About Us | Help Videos | Contact Us | Subscriptions

Agronomy Journal Abstract - Agronomy, Soils & Environmental Quality

Fate and Transport of Thirteen Pharmaceutical and Personal Care Products in a Controlled Irrigated Turfgrass System


This article in AJ

  1. Vol. 104 No. 5, p. 1244-1254
    Received: Dec 5, 2011

    * Corresponding author(s): dale.devitt@unlv.edu
Request Permissions

  1. Lena Wrighta,
  2. Dale A. Devitt *a,
  3. Michael H. Youngb,
  4. Jay Ganc,
  5. Brett J. Vanderfordd,
  6. Shane A. Snydere,
  7. Michael McCulloughf and
  8. Laurel Dodgenc
  1. a School of Life Sciences, Univ. of Nevada–Las Vegas, 4505 Maryland Parkway, Las Vegas, NV 89154
    b Bureau of Economic Geology, Univ. of Texas at Austin , University Station, Box X, Austin, TX 78713
    c Dep. of Environmental Science, Univ. of California, Riverside, CA 92521
    d Southern Nevada Water Authority, P.O. Box 99956, Las Vegas, NV 89193
    e Dep. of Chemical Engineering, Univ. of Arizona, Tucson, AZ 85721
    f Northern California Golf Association, Pebble Beach, CA 93953


An environmentally acceptable alternative to discharging recycled water to rivers, lakes, and other bodies of water is to use the water for irrigation of large areas of turfgrass. Such waters contain pharmaceuticals and personal care products (PPCPs), of which, some may have high mobility in irrigated soil–plant systems, potentially impacting groundwater resources. To determine the movement of 13 PPCPs under irrigated turfgrass conditions, a field-based lysimeter study was conducted. After 745 d of monitoring, 9 of the 13 compounds were detected in drainage samples. The compounds with the highest detection rate in the drainage water were sulfamethoxazole and primidone in both soil types (100% in the loamy sand soil for both compounds and 50 and 65%, respectively, in the sandy loam soil) and carbamazepine in the loamy sand soil (50%). Factors influencing the movement of these compounds varied based on the compound and the imposed treatments. In the case of primidone, 94% of the variability in the mass discharge could be accounted for by taking into account the number of unsaturated pore volumes draining, the sand content, and the redox potential at 105 cm. The highest mass flux, scaled on a hectare basis, was recorded for sulfamethoxazole (0.25 g ha−1 yr−1). Based on our results, restricting the use of recycled water based solely on the presence of PPCPs should only be a consideration at sites where soils are extremely sandy and irrigation regimes are not based on an evapotranspiration feedback approach.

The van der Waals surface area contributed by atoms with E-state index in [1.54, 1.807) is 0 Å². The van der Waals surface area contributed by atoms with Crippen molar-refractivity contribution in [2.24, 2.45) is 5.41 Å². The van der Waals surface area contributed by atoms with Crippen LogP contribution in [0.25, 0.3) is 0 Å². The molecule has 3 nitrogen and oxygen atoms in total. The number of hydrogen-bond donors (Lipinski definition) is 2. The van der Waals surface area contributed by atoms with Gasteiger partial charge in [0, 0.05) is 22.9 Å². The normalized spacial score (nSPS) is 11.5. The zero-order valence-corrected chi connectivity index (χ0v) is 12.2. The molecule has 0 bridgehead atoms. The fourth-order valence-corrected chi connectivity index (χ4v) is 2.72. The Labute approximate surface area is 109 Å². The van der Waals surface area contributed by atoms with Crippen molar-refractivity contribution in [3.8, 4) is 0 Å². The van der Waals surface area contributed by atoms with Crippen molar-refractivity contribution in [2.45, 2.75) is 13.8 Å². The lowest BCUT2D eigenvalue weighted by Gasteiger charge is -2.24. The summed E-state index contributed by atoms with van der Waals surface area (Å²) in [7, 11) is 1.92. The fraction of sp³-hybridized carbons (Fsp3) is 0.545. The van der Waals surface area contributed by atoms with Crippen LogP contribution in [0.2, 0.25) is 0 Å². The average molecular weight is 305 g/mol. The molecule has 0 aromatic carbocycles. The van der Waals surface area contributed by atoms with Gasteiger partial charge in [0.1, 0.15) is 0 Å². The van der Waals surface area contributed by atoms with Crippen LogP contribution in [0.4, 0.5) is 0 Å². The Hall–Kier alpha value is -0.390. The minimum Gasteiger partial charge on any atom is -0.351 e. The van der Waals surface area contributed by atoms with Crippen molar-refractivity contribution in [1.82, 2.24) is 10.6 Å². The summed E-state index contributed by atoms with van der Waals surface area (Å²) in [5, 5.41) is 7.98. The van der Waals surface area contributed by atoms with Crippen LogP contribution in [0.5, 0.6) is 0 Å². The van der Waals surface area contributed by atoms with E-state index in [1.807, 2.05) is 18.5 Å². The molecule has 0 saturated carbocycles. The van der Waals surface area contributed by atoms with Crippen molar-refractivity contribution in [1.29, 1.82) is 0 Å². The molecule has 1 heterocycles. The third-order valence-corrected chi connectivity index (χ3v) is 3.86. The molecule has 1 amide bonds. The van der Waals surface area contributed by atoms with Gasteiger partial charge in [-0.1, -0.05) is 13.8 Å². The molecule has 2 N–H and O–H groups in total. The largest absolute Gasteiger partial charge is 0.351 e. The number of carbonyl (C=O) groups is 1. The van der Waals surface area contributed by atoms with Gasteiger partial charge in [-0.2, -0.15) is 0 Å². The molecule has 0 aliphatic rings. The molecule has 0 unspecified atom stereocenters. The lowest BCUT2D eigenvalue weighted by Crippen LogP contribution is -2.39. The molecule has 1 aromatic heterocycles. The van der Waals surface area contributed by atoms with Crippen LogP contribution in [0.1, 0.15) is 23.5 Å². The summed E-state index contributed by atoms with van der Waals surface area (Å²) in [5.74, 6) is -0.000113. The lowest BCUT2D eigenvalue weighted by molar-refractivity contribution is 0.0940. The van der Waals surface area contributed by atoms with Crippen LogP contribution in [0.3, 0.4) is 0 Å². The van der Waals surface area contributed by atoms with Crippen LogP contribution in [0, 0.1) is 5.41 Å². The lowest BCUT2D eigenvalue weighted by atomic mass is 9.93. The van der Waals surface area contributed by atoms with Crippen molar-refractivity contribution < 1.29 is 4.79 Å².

Please view the pdf by using the Full Text (PDF) link under 'View' to the left.

Copyright © 2012. Copyright © 2012 by the American Society of Agronomy, Inc.